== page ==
Job plans: Is success in the details?

Doc Palmer says the pursuit of perfection is the enemy of progress when it comes to job planning.

By Doc Palmer, PE, CMRP, Richard Palmer and Associates

This month we will talk about the proper level of detail for a planned job. This issue is a major impediment to implementing a proper planning program.

The ultimate problem is that we want to have our cake and eat it, too. We want job plans with a great level of detail to provide for correct execution of the work and for consistency of execution across different times and by different persons (even a new craftsperson). The problem is that planners cannot plan all the work quickly enough to support timely maintenance if they try to include such great detail.

What to do, then? If planners rely on the Deming cycle to improve job plans over time, they can meet both objectives. Planners should put as much detail into a job plan as possible, subject to the constraint that they must plan all of the work. To meet this principle, planners must recognize the skill of the crafts themselves.

To begin with, planning is all about running a Deming cycle in maintenance. Planners give head starts and craftspersons give feedback. Planners are craft historians who save and use actual job feedback to make future plans better. However, two issues keep planners from planning most of the work in time to support productive maintenance crews. One is the issue of making time estimates (which we discussed last month, see Principle 4 below) and the other is this issue of how much detail to put into a job plan.

Some people advocate simply making their planners provide very detailed plans for each job. These companies send their planners to classes that teach what great job plans look like. Approaching or even exceeding original manufacturer step-by-step instructions, these plans are customized for the specific plant and equipment application. A problem here is that such job plans take a lot of time to create. A planner supporting even 10 craftspersons, much less 20-30 craftspersons, cannot plan enough jobs in such detail to stay ahead. Plants could compensate by using more planners, especially at the beginning, until a job plan library that can be reused is established.

In contrast, some people advocate having planners not plan all of the work, at least initially, in an effort to allow planners to stay ahead without requiring the use of too many planners or an up-front project to develop a bank of plans. The idea here is that planners should plan only the more-complicated work and leave the less-complicated jobs to the skill of the craftspersons. By saving the plans that are created, the planners can reuse them later when needed and gradually have more time to plan the other work. Eventually, advocates of this approach contend, the planners will be providing plans for all the work by having a library of great job plans to reuse. But a problem here is that by not initially planning most of the work, plants will not quickly have a backlog of planned work from which to schedule. These plants miss the quick return of increased productivity that comes from fully scheduling maintenance crews.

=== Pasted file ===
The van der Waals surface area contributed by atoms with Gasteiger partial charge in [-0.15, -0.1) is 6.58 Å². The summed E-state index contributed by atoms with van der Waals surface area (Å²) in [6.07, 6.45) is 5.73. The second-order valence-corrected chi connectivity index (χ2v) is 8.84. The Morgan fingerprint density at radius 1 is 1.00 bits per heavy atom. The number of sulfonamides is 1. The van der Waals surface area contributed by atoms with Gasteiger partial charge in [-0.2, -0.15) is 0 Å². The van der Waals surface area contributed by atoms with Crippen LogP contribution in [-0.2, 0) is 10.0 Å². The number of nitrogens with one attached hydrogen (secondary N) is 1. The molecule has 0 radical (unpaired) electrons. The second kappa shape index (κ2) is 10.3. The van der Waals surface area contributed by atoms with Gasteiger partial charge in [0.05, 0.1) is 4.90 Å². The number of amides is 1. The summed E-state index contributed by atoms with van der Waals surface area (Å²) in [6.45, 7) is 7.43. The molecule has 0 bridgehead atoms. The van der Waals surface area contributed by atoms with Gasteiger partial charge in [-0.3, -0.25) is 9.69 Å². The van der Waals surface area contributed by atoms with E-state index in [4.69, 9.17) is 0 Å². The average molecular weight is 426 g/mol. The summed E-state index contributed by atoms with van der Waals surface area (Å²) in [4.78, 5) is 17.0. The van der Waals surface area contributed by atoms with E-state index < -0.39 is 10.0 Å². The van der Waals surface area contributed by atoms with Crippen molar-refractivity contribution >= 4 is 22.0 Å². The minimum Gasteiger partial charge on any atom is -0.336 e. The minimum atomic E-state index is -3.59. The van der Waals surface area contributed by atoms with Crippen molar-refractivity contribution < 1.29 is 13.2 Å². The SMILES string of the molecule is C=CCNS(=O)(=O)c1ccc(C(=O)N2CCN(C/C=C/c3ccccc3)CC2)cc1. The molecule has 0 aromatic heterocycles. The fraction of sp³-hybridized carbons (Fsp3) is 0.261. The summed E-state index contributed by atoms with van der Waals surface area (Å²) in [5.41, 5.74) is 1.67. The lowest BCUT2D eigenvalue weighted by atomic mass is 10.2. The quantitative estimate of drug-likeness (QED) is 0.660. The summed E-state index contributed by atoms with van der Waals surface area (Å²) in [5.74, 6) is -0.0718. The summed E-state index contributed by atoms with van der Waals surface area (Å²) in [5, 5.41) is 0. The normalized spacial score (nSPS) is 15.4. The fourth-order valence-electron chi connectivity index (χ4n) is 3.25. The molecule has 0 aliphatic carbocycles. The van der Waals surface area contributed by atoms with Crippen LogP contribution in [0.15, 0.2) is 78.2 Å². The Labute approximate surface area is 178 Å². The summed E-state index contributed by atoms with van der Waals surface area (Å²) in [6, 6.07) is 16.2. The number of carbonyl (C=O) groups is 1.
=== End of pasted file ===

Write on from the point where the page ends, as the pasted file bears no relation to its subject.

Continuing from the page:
The larger issue is that no one can ever plan the perfect plan. Expecting perfection (by trying to start with great job plans) is the enemy of making better plans over the years. Instead, the best use of planners is to position them as craft historians from the start to run a Deming cycle to improve plans continually. Planners from the beginning should create the best plan they can, subject to the constraint of having to plan nearly all the work. In this manner, a single planner can manage the creation and improvement of the best job plans through the cumulative wisdom and experience of 20–30 craftspersons over the years.

It is important to realize that planning is not trying to compensate for having poorly skilled craftspersons. Eventually, the plant will hire new persons, but planners can make less-than-perfect plans by recognizing that the current skilled craftspersons will be able to execute the work and give great feedback to make the plans better over time. Eventually, the plans will be fine for new workers.

The level of detail that planners should put in a job plan is a controversial area of planning. However, remember that the purpose of planning and scheduling is not to be creating perfect plans and perfect schedules. The purpose of planning and scheduling is to help the plant complete better work and more work.

Getting all of the work through the hands of a planner before execution helps the plant complete better work because planners help avoid mistakes (especially repeating past ones). It also supports scheduling that helps the plant complete more work. Eventually, and properly, we will have the best plans for correct and consistent execution of work.

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